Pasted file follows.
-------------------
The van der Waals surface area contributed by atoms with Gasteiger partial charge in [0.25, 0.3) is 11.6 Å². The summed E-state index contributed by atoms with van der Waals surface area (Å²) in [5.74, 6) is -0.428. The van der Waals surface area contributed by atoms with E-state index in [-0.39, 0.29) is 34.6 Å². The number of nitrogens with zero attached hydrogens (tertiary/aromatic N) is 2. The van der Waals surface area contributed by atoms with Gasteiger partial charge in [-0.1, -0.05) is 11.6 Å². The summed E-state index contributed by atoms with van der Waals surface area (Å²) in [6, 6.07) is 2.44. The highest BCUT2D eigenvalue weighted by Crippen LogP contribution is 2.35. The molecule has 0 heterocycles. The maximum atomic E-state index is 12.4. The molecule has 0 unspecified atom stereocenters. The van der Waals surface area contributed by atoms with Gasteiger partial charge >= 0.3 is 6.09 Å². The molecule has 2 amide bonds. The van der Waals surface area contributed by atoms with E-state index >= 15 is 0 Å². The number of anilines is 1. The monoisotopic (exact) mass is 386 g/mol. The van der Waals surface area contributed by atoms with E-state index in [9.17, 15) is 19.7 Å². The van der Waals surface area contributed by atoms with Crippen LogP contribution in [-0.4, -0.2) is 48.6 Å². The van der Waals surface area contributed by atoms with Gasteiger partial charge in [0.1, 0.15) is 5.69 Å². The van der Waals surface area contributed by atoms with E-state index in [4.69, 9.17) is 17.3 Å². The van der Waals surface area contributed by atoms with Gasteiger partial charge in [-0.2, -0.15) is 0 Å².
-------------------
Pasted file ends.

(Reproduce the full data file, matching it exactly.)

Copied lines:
The van der Waals surface area contributed by atoms with Gasteiger partial charge in [0.25, 0.3) is 11.6 Å². The summed E-state index contributed by atoms with van der Waals surface area (Å²) in [5.74, 6) is -0.428. The van der Waals surface area contributed by atoms with E-state index in [-0.39, 0.29) is 34.6 Å². The number of nitrogens with zero attached hydrogens (tertiary/aromatic N) is 2. The van der Waals surface area contributed by atoms with Gasteiger partial charge in [-0.1, -0.05) is 11.6 Å². The summed E-state index contributed by atoms with van der Waals surface area (Å²) in [6, 6.07) is 2.44. The highest BCUT2D eigenvalue weighted by Crippen LogP contribution is 2.35. The molecule has 0 heterocycles. The maximum atomic E-state index is 12.4. The molecule has 0 unspecified atom stereocenters. The van der Waals surface area contributed by atoms with Gasteiger partial charge >= 0.3 is 6.09 Å². The molecule has 2 amide bonds. The van der Waals surface area contributed by atoms with E-state index >= 15 is 0 Å². The number of anilines is 1. The monoisotopic (exact) mass is 386 g/mol. The van der Waals surface area contributed by atoms with E-state index in [9.17, 15) is 19.7 Å². The van der Waals surface area contributed by atoms with Crippen LogP contribution in [-0.4, -0.2) is 48.6 Å². The van der Waals surface area contributed by atoms with Gasteiger partial charge in [0.1, 0.15) is 5.69 Å². The van der Waals surface area contributed by atoms with E-state index in [4.69, 9.17) is 17.3 Å². The van der Waals surface area contributed by atoms with Gasteiger partial charge in [-0.2, -0.15) is 0 Å².